If ever there was a fit made in heaven, Gov. Dayton and the business community isn’t it. Gov. Dayton hasn’t hidden his dislike of the business community. That feeling is mutual. It’s with that context that this article should be viewed:

“I realize that most of you are unhappy with my raising some taxes to balance the state’s budget last spring. I was just as unhappy about the need to do so,” Dayton told the sold-out crowd at the Minneapolis Convention Center. “But there’s good news ahead. Under current trends, our state’s economic future looks even better. The most recent state budget forecast predicts we will start the next biennium beginning July 1, 2015 with a $728 million surplus… If I’m in office, I want to devote much of that surplus to serious tax reductions.”

“I don’t expect you to believe this,” Dayton added. “Just remember it.”

Gov. Dayton is right. I don’t believe him. That’s especially true since Sen. Bakk, the Senate Majority Leader, insisted that repealing the business-to-business tax increases would be difficult. That’s just the tip of the iceberg, though it’s a big iceberg.

Cargill is moving their warehousing operation to Iowa. Red Wing Shoes is thinking about moving their warehousing operation to Wisconsin. Polaris is thinking about moving their warehousing operation to another state. DigiKey, easily the biggest employer north of Brainerd, is thinking about moving to North Dakota.

Gov. Dayton didn’t improve his standing with the business community when he told the AFL-CIO he wants the minimum wage increased to at least $9.50/hr.:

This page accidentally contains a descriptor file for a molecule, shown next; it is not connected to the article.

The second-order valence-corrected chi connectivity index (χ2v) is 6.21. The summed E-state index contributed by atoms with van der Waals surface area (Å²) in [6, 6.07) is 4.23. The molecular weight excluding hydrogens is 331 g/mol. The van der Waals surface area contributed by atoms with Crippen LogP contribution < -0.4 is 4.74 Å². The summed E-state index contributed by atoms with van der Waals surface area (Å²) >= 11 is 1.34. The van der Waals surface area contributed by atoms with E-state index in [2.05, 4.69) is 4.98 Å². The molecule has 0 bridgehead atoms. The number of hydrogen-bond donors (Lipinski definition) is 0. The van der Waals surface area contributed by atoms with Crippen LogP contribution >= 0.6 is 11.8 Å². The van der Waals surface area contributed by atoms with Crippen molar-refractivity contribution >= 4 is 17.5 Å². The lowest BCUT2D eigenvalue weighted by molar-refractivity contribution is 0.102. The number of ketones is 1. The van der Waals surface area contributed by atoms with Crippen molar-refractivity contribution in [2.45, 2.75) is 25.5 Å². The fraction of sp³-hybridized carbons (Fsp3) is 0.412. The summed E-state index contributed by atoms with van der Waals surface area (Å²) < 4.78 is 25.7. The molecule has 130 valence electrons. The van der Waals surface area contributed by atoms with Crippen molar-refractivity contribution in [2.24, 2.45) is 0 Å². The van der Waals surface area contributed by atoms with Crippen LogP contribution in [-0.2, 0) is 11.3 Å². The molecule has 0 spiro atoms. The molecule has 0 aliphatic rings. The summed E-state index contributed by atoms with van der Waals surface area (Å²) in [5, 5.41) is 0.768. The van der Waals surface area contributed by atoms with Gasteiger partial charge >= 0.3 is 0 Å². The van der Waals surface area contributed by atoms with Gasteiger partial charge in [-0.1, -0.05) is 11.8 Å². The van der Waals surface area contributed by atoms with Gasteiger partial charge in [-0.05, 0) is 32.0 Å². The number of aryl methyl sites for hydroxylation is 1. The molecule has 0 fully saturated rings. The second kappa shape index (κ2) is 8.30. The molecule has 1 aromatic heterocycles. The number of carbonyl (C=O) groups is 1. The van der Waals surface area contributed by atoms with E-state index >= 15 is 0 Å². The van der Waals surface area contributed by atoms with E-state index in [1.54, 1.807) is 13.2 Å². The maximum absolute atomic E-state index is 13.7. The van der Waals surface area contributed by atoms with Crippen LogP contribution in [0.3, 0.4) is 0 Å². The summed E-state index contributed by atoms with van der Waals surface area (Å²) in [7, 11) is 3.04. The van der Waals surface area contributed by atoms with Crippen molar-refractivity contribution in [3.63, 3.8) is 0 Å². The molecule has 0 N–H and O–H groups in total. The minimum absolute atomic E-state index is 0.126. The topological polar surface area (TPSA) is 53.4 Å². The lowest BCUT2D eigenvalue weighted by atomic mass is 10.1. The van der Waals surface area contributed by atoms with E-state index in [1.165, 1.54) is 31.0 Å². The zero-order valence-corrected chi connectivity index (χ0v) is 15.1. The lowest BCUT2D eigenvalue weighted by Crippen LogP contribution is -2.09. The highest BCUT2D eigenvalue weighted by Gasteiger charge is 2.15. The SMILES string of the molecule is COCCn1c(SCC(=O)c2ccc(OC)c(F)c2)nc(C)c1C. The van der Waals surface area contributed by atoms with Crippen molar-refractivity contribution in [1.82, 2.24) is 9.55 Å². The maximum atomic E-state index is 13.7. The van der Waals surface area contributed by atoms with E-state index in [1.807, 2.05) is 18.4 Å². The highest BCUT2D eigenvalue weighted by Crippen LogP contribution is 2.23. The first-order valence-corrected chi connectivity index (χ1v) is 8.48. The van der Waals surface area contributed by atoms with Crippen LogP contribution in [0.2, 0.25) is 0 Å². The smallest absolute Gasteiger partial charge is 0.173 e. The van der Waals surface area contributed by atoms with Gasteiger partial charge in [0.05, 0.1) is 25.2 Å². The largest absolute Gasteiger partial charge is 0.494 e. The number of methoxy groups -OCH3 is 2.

On the same day California’s governor signed a bill upping the state’s minimum wage to $10 within three years, Minnesota Gov. Mark Dayton made clear that he would be disappointed if the Legislature doesn’t push up his state’s wage floor next session.

Addressing a retiree council of the AFL-CIO, Dayton said Wednesday that it’s wrong that Minnesota has a lower minimum wage than all of its Midwest neighbors and one of the lowest in the country. It hasn’t gone up since 2005. While the federal minimum of $7.25 per hour often applies, some workers in Minnesota earn as little as $5.25 from small employers or $6.15 from larger companies.

One minute, Gov. Dayton is pandering to the business community. The next, he’s telling people he wants to dramatically raise Minnesota’s minimum wage. Gov. Dayton’s behavior is baffling. Didn’t he figure it out that the business community won’t support him if he supports a significant increase in the minimum wage? Apparently, Gov. Dayton is about as bright with pandering with entrepreneurs as he is with farmers.

Gov. Dayton didn’t make friends in St. Cloud when he visited St. Cloud this April. This is how one businessman responded to Gov. Dayton’s rhetoric:

After Teresa Bohnen pointed out concern by the business community on the impact of Governor Dayton’s 4th tier income tax on S-Corps I felt his response was disrespectful. He implied that businesses are “OK” with disparities in tax rates of businesses compared to middle income earners. He called the Minnesota Chamber destructive. Then he implied that Teresa and other businesses were unrealistic about the facts.

Telling businesses that they’re ok with hurting the middle class, then telling the AFL-CIO that he wants a significant increase in the minimum wage, isn’t the way to win support for his (anti-entrepreneurial) agenda.

It’s pretty clear that math and economics aren’t Gov. Dayton’s strong suits.

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